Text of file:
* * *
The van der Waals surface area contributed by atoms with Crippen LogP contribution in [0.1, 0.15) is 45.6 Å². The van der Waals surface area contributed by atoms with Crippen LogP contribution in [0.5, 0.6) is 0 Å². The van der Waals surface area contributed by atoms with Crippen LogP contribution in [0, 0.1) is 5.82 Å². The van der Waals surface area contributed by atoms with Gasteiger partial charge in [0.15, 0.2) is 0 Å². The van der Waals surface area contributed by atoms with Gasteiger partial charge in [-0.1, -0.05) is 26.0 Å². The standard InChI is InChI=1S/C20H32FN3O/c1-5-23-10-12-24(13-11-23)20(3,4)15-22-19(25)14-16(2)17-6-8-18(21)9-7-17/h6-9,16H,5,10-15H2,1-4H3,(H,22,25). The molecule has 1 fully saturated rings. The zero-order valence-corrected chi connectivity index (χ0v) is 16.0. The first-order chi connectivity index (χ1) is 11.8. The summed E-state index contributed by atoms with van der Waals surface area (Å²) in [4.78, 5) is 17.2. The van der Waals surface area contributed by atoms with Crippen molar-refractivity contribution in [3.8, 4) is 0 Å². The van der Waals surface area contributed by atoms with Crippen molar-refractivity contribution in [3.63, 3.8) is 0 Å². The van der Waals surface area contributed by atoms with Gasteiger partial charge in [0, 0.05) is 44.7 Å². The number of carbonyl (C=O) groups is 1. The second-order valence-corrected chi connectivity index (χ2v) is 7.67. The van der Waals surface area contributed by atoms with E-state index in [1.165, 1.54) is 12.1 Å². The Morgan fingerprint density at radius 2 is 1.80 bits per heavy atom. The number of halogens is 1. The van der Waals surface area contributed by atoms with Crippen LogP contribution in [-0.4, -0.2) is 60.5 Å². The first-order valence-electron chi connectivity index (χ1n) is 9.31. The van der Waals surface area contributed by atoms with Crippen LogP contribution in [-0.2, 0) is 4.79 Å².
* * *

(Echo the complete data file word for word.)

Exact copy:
The van der Waals surface area contributed by atoms with Crippen LogP contribution in [0.1, 0.15) is 45.6 Å². The van der Waals surface area contributed by atoms with Crippen LogP contribution in [0.5, 0.6) is 0 Å². The van der Waals surface area contributed by atoms with Crippen LogP contribution in [0, 0.1) is 5.82 Å². The van der Waals surface area contributed by atoms with Gasteiger partial charge in [0.15, 0.2) is 0 Å². The van der Waals surface area contributed by atoms with Gasteiger partial charge in [-0.1, -0.05) is 26.0 Å². The standard InChI is InChI=1S/C20H32FN3O/c1-5-23-10-12-24(13-11-23)20(3,4)15-22-19(25)14-16(2)17-6-8-18(21)9-7-17/h6-9,16H,5,10-15H2,1-4H3,(H,22,25). The molecule has 1 fully saturated rings. The zero-order valence-corrected chi connectivity index (χ0v) is 16.0. The first-order chi connectivity index (χ1) is 11.8. The summed E-state index contributed by atoms with van der Waals surface area (Å²) in [4.78, 5) is 17.2. The van der Waals surface area contributed by atoms with Crippen molar-refractivity contribution in [3.8, 4) is 0 Å². The van der Waals surface area contributed by atoms with Crippen molar-refractivity contribution in [3.63, 3.8) is 0 Å². The van der Waals surface area contributed by atoms with Gasteiger partial charge in [0, 0.05) is 44.7 Å². The number of carbonyl (C=O) groups is 1. The second-order valence-corrected chi connectivity index (χ2v) is 7.67. The van der Waals surface area contributed by atoms with E-state index in [1.165, 1.54) is 12.1 Å². The Morgan fingerprint density at radius 2 is 1.80 bits per heavy atom. The number of halogens is 1. The van der Waals surface area contributed by atoms with Crippen LogP contribution in [-0.4, -0.2) is 60.5 Å². The first-order valence-electron chi connectivity index (χ1n) is 9.31. The van der Waals surface area contributed by atoms with Crippen LogP contribution in [-0.2, 0) is 4.79 Å².